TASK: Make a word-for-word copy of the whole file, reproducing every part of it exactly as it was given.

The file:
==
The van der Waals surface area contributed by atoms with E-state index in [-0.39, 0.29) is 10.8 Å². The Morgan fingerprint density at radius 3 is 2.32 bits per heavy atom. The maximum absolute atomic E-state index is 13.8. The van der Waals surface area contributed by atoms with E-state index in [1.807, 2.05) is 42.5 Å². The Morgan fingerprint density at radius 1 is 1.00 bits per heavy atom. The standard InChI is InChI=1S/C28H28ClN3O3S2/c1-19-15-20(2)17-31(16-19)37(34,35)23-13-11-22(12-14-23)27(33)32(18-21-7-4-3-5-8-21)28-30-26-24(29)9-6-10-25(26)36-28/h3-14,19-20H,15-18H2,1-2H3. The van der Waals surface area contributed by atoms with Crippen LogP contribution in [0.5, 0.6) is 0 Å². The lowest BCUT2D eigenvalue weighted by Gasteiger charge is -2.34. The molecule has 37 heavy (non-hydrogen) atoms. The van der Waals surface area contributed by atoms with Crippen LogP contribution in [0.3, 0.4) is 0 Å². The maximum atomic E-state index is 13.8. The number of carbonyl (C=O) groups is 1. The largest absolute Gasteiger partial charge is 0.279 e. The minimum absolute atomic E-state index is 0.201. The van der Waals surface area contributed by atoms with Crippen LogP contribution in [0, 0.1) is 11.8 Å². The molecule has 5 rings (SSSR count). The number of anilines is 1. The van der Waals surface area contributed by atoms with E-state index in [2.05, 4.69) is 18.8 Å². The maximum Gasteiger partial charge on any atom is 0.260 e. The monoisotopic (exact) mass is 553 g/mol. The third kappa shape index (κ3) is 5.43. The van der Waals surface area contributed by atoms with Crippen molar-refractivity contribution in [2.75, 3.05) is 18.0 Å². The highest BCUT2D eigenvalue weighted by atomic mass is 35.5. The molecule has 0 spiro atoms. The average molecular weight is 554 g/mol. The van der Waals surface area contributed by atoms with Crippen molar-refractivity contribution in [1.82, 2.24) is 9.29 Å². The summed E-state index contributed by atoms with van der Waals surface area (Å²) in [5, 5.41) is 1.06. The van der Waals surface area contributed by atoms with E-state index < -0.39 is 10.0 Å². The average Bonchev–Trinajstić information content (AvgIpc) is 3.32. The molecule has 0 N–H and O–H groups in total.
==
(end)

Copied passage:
The van der Waals surface area contributed by atoms with E-state index in [-0.39, 0.29) is 10.8 Å². The Morgan fingerprint density at radius 3 is 2.32 bits per heavy atom. The maximum absolute atomic E-state index is 13.8. The van der Waals surface area contributed by atoms with E-state index in [1.807, 2.05) is 42.5 Å². The Morgan fingerprint density at radius 1 is 1.00 bits per heavy atom. The standard InChI is InChI=1S/C28H28ClN3O3S2/c1-19-15-20(2)17-31(16-19)37(34,35)23-13-11-22(12-14-23)27(33)32(18-21-7-4-3-5-8-21)28-30-26-24(29)9-6-10-25(26)36-28/h3-14,19-20H,15-18H2,1-2H3. The van der Waals surface area contributed by atoms with Crippen LogP contribution in [0.5, 0.6) is 0 Å². The lowest BCUT2D eigenvalue weighted by Gasteiger charge is -2.34. The molecule has 37 heavy (non-hydrogen) atoms. The van der Waals surface area contributed by atoms with Crippen LogP contribution in [0.3, 0.4) is 0 Å². The maximum atomic E-state index is 13.8. The number of carbonyl (C=O) groups is 1. The largest absolute Gasteiger partial charge is 0.279 e. The minimum absolute atomic E-state index is 0.201. The van der Waals surface area contributed by atoms with Crippen LogP contribution in [0, 0.1) is 11.8 Å². The molecule has 5 rings (SSSR count). The number of anilines is 1. The van der Waals surface area contributed by atoms with E-state index in [2.05, 4.69) is 18.8 Å². The maximum Gasteiger partial charge on any atom is 0.260 e. The monoisotopic (exact) mass is 553 g/mol. The third kappa shape index (κ3) is 5.43. The van der Waals surface area contributed by atoms with Crippen molar-refractivity contribution in [2.75, 3.05) is 18.0 Å². The highest BCUT2D eigenvalue weighted by atomic mass is 35.5. The molecule has 0 spiro atoms. The average molecular weight is 554 g/mol. The van der Waals surface area contributed by atoms with Crippen molar-refractivity contribution in [1.82, 2.24) is 9.29 Å². The summed E-state index contributed by atoms with van der Waals surface area (Å²) in [5, 5.41) is 1.06. The van der Waals surface area contributed by atoms with E-state index < -0.39 is 10.0 Å². The average Bonchev–Trinajstić information content (AvgIpc) is 3.32. The molecule has 0 N–H and O–H groups in total.